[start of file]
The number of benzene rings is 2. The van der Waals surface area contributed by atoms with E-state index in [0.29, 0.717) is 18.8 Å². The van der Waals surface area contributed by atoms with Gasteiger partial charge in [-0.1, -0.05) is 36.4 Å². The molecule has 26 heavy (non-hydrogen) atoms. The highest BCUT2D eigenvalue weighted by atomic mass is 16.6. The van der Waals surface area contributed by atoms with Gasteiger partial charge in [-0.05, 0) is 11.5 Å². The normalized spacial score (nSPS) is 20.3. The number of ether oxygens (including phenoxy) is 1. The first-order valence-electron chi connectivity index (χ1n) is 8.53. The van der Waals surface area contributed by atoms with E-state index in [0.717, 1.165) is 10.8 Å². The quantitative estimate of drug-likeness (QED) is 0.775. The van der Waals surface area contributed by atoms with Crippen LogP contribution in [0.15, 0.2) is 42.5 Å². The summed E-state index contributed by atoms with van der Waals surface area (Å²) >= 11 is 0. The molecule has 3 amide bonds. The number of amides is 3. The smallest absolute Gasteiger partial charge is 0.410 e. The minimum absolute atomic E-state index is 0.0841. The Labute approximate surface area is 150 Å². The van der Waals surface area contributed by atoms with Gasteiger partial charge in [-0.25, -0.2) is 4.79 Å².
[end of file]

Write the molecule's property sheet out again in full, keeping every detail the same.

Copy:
The number of benzene rings is 2. The van der Waals surface area contributed by atoms with E-state index in [0.29, 0.717) is 18.8 Å². The van der Waals surface area contributed by atoms with Gasteiger partial charge in [-0.1, -0.05) is 36.4 Å². The molecule has 26 heavy (non-hydrogen) atoms. The highest BCUT2D eigenvalue weighted by atomic mass is 16.6. The van der Waals surface area contributed by atoms with Gasteiger partial charge in [-0.05, 0) is 11.5 Å². The normalized spacial score (nSPS) is 20.3. The number of ether oxygens (including phenoxy) is 1. The first-order valence-electron chi connectivity index (χ1n) is 8.53. The van der Waals surface area contributed by atoms with E-state index in [0.717, 1.165) is 10.8 Å². The quantitative estimate of drug-likeness (QED) is 0.775. The van der Waals surface area contributed by atoms with Crippen LogP contribution in [0.15, 0.2) is 42.5 Å². The summed E-state index contributed by atoms with van der Waals surface area (Å²) >= 11 is 0. The molecule has 3 amide bonds. The number of amides is 3. The smallest absolute Gasteiger partial charge is 0.410 e. The minimum absolute atomic E-state index is 0.0841. The Labute approximate surface area is 150 Å². The van der Waals surface area contributed by atoms with Gasteiger partial charge in [-0.25, -0.2) is 4.79 Å².